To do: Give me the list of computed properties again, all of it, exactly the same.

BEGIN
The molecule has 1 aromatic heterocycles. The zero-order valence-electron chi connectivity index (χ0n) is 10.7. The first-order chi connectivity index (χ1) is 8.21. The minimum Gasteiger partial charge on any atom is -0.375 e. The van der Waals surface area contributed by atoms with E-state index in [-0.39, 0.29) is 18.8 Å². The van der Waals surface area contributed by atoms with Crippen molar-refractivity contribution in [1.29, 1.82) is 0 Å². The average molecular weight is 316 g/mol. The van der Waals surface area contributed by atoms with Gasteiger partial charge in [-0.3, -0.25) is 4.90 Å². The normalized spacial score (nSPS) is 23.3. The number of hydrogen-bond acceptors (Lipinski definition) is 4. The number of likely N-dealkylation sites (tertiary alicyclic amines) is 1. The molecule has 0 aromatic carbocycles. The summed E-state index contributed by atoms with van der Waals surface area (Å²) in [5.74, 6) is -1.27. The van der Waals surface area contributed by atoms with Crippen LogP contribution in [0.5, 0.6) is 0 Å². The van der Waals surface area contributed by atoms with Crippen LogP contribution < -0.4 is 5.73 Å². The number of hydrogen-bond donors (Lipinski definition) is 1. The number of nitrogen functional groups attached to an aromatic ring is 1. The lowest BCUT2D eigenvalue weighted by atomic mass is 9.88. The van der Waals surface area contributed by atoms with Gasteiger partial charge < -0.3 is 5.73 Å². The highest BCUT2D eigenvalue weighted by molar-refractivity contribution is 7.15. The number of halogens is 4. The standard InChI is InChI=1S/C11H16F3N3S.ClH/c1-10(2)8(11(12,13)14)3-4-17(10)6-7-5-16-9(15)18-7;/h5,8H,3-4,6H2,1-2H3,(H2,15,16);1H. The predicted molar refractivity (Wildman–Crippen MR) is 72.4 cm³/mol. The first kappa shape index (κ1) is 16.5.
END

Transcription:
The molecule has 1 aromatic heterocycles. The zero-order valence-electron chi connectivity index (χ0n) is 10.7. The first-order chi connectivity index (χ1) is 8.21. The minimum Gasteiger partial charge on any atom is -0.375 e. The van der Waals surface area contributed by atoms with E-state index in [-0.39, 0.29) is 18.8 Å². The van der Waals surface area contributed by atoms with Crippen molar-refractivity contribution in [1.29, 1.82) is 0 Å². The average molecular weight is 316 g/mol. The van der Waals surface area contributed by atoms with Gasteiger partial charge in [-0.3, -0.25) is 4.90 Å². The normalized spacial score (nSPS) is 23.3. The number of hydrogen-bond acceptors (Lipinski definition) is 4. The number of likely N-dealkylation sites (tertiary alicyclic amines) is 1. The molecule has 0 aromatic carbocycles. The summed E-state index contributed by atoms with van der Waals surface area (Å²) in [5.74, 6) is -1.27. The van der Waals surface area contributed by atoms with Crippen LogP contribution in [0.5, 0.6) is 0 Å². The van der Waals surface area contributed by atoms with Crippen LogP contribution < -0.4 is 5.73 Å². The number of hydrogen-bond donors (Lipinski definition) is 1. The number of nitrogen functional groups attached to an aromatic ring is 1. The lowest BCUT2D eigenvalue weighted by atomic mass is 9.88. The van der Waals surface area contributed by atoms with Gasteiger partial charge < -0.3 is 5.73 Å². The highest BCUT2D eigenvalue weighted by molar-refractivity contribution is 7.15. The number of halogens is 4. The standard InChI is InChI=1S/C11H16F3N3S.ClH/c1-10(2)8(11(12,13)14)3-4-17(10)6-7-5-16-9(15)18-7;/h5,8H,3-4,6H2,1-2H3,(H2,15,16);1H. The predicted molar refractivity (Wildman–Crippen MR) is 72.4 cm³/mol. The first kappa shape index (κ1) is 16.5.